The Positively Influencing Everyone (PIE) Club focuses on character education in a school setting. Volunteer leaders meet with a small group of students who have been selected by their teachers as influencers among their peers. Through brief lessons, discussion and video clips, the group explores positive character traits such as self-respect and respect for others, doing the right thing, being an upstander, honesty, gratefulness and more. P.I.E. Club members then have the opportunity to live out what they've learned through school and community service projects.
Youth and teens are susceptible to a number of risky and detrimental behaviors including drinking, drugs, unhealthy relationships and depression.
The 2015 Center for Disease Control national survey of 9th-12th graders found 41% are sexually active, 38% have used marijuana and 29% suffered from depression in the last year
Youth that learn about positive character traits are less likely to succumb to risky behaviors and are more likely to have healthy relationships as teens and adults.
Youth that volunteer have higher self-esteem, earn higher grades, lower drop-out rates and are less likely to engage in risky behavior.
Christmas Food Assistance
Students helping families
After learning about the scope of hunger in their school district – including the fact that during extended school breaks (Thanksgiving, Christmas break, spring break, summer) many families can't afford to buy groceries for meals, the PIE group at Clemens High School determined to provide 385 local families with food packages for Christmas break.
The students were awarded a $9,230 grant from the Spur's Team Up Challenge program to cover the cost of fresh vegetables, fruit and meat. Their dedication to positively impacting others will allow them to provide 385 families with $23/family in fresh fruit, vegetables and meat plus non-perishable items from a school food drive. God is Good!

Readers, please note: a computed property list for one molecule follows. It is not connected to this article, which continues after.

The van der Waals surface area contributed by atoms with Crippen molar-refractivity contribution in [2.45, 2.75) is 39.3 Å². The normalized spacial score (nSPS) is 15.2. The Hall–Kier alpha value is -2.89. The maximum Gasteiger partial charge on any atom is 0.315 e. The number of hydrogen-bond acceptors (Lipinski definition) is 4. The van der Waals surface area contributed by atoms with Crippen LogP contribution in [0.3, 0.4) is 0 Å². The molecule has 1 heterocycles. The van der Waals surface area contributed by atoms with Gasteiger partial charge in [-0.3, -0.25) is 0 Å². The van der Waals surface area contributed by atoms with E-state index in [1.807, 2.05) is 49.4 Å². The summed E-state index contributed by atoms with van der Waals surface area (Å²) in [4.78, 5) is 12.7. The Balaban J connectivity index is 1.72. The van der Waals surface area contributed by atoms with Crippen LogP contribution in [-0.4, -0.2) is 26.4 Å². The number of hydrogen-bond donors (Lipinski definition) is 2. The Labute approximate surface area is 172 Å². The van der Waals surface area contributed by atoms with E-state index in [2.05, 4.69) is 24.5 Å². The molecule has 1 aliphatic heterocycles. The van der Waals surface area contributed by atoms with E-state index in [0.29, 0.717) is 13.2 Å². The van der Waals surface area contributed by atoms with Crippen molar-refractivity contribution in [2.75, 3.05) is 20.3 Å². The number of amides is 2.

Random Acts of Kindness
Spreading Kindness in the School
Each year P.I.E. Clubs conduct a Random Acts of Kindness week in their schools. Students in PIE secretly leave notes with positive statements on desks in classrooms before school starts, they write and give notes of appreciation to teachers, custodians and administrators; they've even left a new package of hair ties in the girl's locker room for those that need one.
The first year another teacher wrote a positive note in erase marker on the full length mirror in the teacher's restroom. The teacher that wrote the message told the PIE sponsor she was trying to be more PIE. Other teachers added positive comments under the first.
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Be a mentor
Per the Youth Risk Behavior Surveillance Survey conducted by the CDC every two years, youth that learn about positive character traits are less likely to succumb to risky behaviors and are more likely to have healthy relationships as teens and adults. At PIC we believe that an adult role model, meeting with students weekly to teach and model positive character traits, can positively impact the community in immeasurable ways.
When volunteers like you take time to teach students the
character traits needed for a healthy society, everyone wins.
You'll spend up to 4 hours a week. This breaks down to about 1 hour in prep and 1 - 3 hours mentoring students.
We are currently focused in the SCUCISD and match volunteers to a school requesting a program, based on skills, preferences, and availability.
training & resources
PIC provides volunteers with an introductory briefing on the program as well as instructional materials.
All volunteers must complete a volunteer application,
background check, and interview with PIC leadership to establish the best placement.